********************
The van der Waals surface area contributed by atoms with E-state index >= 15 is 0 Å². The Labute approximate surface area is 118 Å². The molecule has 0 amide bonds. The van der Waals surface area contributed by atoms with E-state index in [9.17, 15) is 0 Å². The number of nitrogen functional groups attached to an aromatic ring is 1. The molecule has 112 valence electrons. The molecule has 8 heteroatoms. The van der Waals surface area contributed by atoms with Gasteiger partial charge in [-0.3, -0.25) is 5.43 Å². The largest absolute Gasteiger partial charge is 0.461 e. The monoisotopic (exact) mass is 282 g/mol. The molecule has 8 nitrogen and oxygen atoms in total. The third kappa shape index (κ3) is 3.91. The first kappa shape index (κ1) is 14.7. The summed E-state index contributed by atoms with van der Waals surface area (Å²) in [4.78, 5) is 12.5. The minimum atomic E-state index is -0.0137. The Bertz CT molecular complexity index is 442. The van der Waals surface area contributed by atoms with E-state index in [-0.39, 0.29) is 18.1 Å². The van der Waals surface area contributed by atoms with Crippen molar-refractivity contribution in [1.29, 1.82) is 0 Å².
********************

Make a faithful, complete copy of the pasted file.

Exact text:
The van der Waals surface area contributed by atoms with E-state index >= 15 is 0 Å². The Labute approximate surface area is 118 Å². The molecule has 0 amide bonds. The van der Waals surface area contributed by atoms with E-state index in [9.17, 15) is 0 Å². The number of nitrogen functional groups attached to an aromatic ring is 1. The molecule has 112 valence electrons. The molecule has 8 heteroatoms. The van der Waals surface area contributed by atoms with Gasteiger partial charge in [-0.3, -0.25) is 5.43 Å². The largest absolute Gasteiger partial charge is 0.461 e. The monoisotopic (exact) mass is 282 g/mol. The molecule has 8 nitrogen and oxygen atoms in total. The third kappa shape index (κ3) is 3.91. The first kappa shape index (κ1) is 14.7. The summed E-state index contributed by atoms with van der Waals surface area (Å²) in [4.78, 5) is 12.5. The minimum atomic E-state index is -0.0137. The Bertz CT molecular complexity index is 442. The van der Waals surface area contributed by atoms with E-state index in [-0.39, 0.29) is 18.1 Å². The van der Waals surface area contributed by atoms with Crippen molar-refractivity contribution in [1.29, 1.82) is 0 Å².